MaryLou Uttermohlen

Photographer
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Location: New Orleans, LA
Nationality: American
Biography:           Mary Lou Uttermohlen is an editorial photographer based in New Orleans, La. She specializes in environmental portraits for commercial and editorial clients. She also has two personal projects :... read on
Public Story
Structure Out Of Chaos: Shantytowns of America's Homeless

Structure out of Chaos is a paradox of documenting the homeless in their homes. As a guest in various American shantytowns these images are mostly portraits meant to be respectful windows into their world. It is not another patheos on homelessness but a personal experience in communities with few visitors.

Politically there is a push between people trying to survive and others who want them to disappear or become “invisible.” Regularly the camps are swept and authorities discard their belongings as trash forcing people to start over again with nothing. These sweeps throw people back into chaos until they reorganize and rebuild. The cycle is endless. Neither side ever wins for long. This is an endless game without victors.

In shantytowns like attracts like and people segregate to surround themselves with others they feel safe around. Leaders always emerge and the encampments self govern to protect the residents. For many there is a feeling of family and security.

The series is an agreement between the subject and the audience to have a private visual dialogue. The images aim to demonstrate the resourcefulness and creativity of people as they solve survival issues, decorate space and decide what is important to them. They demonstrate freewill and the power to make choices not afforded to them in structured social programs.

This project began in 1993 in Miami during the Pottinger Settlement. The ACLU was suing the city for arresting homeless people prior to public events. The presiding judge ruled that safe zones must be established where people could eat, sleep and bath in public without fear of arrest until social services could be offered. Since this was a federal case shantytowns sprung up around the country while the case was litigated. This project has been ongoing ever since.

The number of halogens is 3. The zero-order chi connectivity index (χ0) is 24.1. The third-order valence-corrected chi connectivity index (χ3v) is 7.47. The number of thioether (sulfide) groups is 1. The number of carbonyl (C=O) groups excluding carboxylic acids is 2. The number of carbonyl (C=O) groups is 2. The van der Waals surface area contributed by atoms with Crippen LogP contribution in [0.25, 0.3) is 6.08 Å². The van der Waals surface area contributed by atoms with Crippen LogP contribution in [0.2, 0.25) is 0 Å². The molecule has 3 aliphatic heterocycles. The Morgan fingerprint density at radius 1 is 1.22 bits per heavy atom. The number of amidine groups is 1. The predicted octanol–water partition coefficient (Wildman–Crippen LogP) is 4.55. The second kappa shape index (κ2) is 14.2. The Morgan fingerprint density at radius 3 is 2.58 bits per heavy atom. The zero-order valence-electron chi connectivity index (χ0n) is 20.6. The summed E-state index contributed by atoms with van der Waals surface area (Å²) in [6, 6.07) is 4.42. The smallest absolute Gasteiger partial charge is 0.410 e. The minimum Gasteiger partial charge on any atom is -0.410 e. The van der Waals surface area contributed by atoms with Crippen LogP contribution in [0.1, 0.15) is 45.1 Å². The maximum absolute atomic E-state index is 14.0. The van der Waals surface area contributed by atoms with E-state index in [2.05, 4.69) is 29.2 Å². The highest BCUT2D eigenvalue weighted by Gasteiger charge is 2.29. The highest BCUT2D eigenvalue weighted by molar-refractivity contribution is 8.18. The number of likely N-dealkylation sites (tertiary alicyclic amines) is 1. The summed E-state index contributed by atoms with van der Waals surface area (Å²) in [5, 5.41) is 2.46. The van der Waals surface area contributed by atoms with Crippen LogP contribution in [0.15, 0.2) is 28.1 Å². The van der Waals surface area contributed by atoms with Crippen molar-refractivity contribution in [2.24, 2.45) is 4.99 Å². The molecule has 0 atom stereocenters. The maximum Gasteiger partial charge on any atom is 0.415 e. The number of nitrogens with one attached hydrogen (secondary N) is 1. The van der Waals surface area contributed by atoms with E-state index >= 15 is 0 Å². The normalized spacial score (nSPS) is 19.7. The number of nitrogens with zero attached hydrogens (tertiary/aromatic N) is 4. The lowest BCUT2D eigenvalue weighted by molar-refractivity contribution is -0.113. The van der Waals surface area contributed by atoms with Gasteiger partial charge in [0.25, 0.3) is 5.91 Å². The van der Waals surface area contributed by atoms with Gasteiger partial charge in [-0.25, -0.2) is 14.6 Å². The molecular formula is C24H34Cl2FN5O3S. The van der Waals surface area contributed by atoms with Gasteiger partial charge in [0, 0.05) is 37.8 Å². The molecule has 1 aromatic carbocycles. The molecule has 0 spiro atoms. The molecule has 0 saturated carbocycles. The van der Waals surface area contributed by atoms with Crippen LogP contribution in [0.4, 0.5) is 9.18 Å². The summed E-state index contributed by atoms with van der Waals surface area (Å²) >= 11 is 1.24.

In the twenty-four years of documenting this story numerous cities have passed laws criminalizing this population. There are anti panhandling laws yet shelters charge a fee to sleep in a bed. In many cities it is illegal to share food with homeless people without a permit.

In spite of new laws the key fact is that homelessness is not a crime. The new questions become “are the civil rights promised by our constitution extended to the homeless?” and “will there be funding for social services to aid and prevent this situation?

There are two types of homeless people. The first type has experienced an economic or personal disaster and pride will be their rapid catalyst out of their situation. The second type is the chronically homeless. These people have an issue preventing them from healing their circumstance. The conditions are usually mental illness, various addictions, health and legal problems.

Studies show that 90% of this population suffers from some form of mental illness. When the dysfunction prevents people from navigating the heathcare system many end up living on the streets self medicating with street drugs.

This story includes a camp of paroled sex offenders where the residents were required to wear leg monitors and check in under a bridge each night. The encampment known as “Bookville” was created by city government and resulted in another lawsuit with the city of Miami for civil rights violations again. Oddly enough, Bookville resulted from the work of Ron Book a lawyer who served on the Homeless Trust, which was the main organization for distributing funds for homeless services.

In the two decades of watching the rise and fall of shantytowns I am STILL dedicated to telling this story. The epidemic is still growing. The desire is to document more camps around the country to record the creativity and tenacity of people trying to survive the world, as they know it while authorities push to make them “invisible.”

The intent is to use photography as a tool for social change by opening an informed dialogue about chronic homelessness in America. As we shift our awareness of this issue we can transform from criminalizing the victims to addressing the issues.

Unlike during the great depression this situation has little to do with housing and economics and everything to do with our unresolved social problems. Ignoring or criminalizing these issues is not a solution. Forcing people to keep moving and appear invisible does not fix it either. Until we understand these problems and how they are created we are doomed to continue repeating this cycle as the epidemic continues to grow.



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